Blog Name Explained
Salto sobrius is Latin and means "I dance when sober". I assumed it as a motto to go with my heraldic arms (on azure, a badger argent) when I was dubbed a knight of the Forodrim (the Stockholm Tolkien Society) in the early 90s. It alludes to something Cicero once wrote, to the effect that nobody dances when sober unless they're out of their minds. Nemo enim fere saltat sobrius, nisi forte insanit. I do dance when sober: in fact, I always do everything in a sober state. The idea of the motto was that I really enjoy living in this world even though I try to look at it with as unclouded an eye as possible. Besides, my friends tell me that they're really grateful that I don't drink, given my psychedelic behaviour when sober.
But why did this Roman make the observation about sobriety and dancing? Marcus Tullius Cicero (106–43 BC) was a master of rhetoric, and a number of his surviving works are speeches made during court hearings. (Cicero was very conscious of his stature as a public speaker, and published his speeches after performing them. Publishing at this time of course meant to lend the manuscript to someone who ran a hand-copying business staffed with slaves.) The bit about dancing is from his 63 BC defence speech for a certain Lucius Licinius Murena, a fellow politician prosecuted for bribery at the instigation of Cato the Younger. Cicero got him off and Murena went on to serve as consul of Rome the following year.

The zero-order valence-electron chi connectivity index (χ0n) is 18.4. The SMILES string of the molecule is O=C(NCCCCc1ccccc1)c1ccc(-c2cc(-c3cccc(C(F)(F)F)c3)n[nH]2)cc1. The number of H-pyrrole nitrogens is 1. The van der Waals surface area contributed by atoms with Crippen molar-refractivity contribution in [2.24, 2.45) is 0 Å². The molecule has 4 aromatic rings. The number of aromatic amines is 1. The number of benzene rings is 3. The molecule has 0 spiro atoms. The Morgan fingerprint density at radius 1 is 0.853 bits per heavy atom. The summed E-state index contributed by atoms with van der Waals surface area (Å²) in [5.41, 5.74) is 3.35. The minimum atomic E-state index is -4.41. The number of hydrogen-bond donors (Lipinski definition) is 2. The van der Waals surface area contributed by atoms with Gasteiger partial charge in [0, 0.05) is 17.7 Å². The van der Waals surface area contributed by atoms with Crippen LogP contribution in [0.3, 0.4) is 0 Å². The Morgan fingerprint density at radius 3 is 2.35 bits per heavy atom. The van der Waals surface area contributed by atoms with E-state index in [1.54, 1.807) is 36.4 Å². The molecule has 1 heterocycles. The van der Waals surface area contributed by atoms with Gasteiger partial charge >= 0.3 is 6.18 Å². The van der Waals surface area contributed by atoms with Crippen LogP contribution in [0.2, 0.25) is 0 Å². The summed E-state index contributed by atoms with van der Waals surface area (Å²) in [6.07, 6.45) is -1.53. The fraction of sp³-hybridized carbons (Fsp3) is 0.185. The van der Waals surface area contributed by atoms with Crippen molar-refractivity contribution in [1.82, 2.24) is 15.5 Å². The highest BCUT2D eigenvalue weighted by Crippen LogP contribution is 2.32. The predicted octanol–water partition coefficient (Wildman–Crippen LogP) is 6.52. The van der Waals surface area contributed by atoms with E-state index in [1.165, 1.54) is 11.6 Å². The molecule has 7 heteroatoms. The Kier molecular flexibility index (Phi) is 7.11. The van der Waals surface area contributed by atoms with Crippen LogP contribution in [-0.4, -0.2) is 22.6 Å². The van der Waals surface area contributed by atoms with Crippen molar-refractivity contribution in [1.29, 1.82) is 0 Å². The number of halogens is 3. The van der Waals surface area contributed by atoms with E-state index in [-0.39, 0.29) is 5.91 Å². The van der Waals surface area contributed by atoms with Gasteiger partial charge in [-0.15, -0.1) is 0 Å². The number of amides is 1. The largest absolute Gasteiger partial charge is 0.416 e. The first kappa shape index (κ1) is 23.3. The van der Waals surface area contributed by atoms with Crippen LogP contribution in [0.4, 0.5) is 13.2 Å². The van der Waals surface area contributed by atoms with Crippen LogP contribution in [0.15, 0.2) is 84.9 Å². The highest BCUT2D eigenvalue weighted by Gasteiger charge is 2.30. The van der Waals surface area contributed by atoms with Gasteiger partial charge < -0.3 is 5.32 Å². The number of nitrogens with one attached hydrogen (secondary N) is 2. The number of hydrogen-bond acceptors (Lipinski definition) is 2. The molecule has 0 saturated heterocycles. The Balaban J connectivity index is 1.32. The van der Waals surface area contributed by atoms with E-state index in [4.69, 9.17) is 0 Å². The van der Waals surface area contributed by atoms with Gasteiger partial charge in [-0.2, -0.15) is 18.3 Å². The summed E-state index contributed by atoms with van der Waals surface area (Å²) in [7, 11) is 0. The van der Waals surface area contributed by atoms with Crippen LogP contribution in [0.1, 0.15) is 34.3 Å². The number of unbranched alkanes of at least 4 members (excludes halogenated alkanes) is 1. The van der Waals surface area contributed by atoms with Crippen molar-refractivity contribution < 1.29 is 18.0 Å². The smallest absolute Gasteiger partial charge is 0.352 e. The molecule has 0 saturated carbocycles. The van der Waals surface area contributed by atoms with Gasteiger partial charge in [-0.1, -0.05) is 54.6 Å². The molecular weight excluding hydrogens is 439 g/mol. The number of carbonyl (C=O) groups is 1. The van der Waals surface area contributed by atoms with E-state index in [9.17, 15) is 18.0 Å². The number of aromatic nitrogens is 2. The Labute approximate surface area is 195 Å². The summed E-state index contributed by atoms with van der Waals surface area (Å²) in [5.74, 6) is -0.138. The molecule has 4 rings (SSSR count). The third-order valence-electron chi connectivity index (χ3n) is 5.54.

"Cato calls Lucius Murena a dancer. If this be imputed to him truly, it is the reproach of a violent accuser; but if falsely, it is the abuse of a scurrilous railer. Wherefore, as you are a person of such influence, you ought not, O Marcus Cato, to pick up abusive expressions out of the streets, or out of some quarrel of buffoons; you ought not rashly to call a consul of the Roman people a dancer; but to consider with what other vices besides that man must be tainted to whom that can with truth be imputed.So, Cicero brings up dancing because Cato has called the man whom Cicero's defending a dancer, and because this is not a compliment. "Dancing is simply decadent", says 43-year-old Cicero, "and if you're going to accuse him of that you should be aware that it entails a much wider accusation regarding the man's entire lifestyle and state of mental health". And such an accusation, that Murena was a crazed and decadent party animal, would apparently have been an evident falsehood.
For no man, one may almost say, ever dances when sober, unless perhaps he be a madman, nor in solitude, nor in a moderate and sober party; dancing is the last companion of prolonged feasting, of luxurious situation, and of many refinements.
You charge me with that which must necessarily be the last of all vices, you say nothing of those things without which this vice absolutely cannot exist: no shameless feasting, no improper love, no carousing, no lust, no extravagance is alleged; and when those things which have the name of pleasure, and which are vicious, are not found, do you think that you will find the shadow of luxury in that man in whom you cannot find the luxury itself?" (Cic. Mur. 6 [Latin text])
I dropped out of the Forodrim in 1998 when my first wife and I split up, but I still like my old motto and coat of arms. The silver badger is on my bookplate, and when I needed to come up with a name for the blog I decided I might as well dust off the motto. The content of this blog cannot be blamed on any chemical enhancements.
[More blog entries about dancing, Latin; dansa, latin.]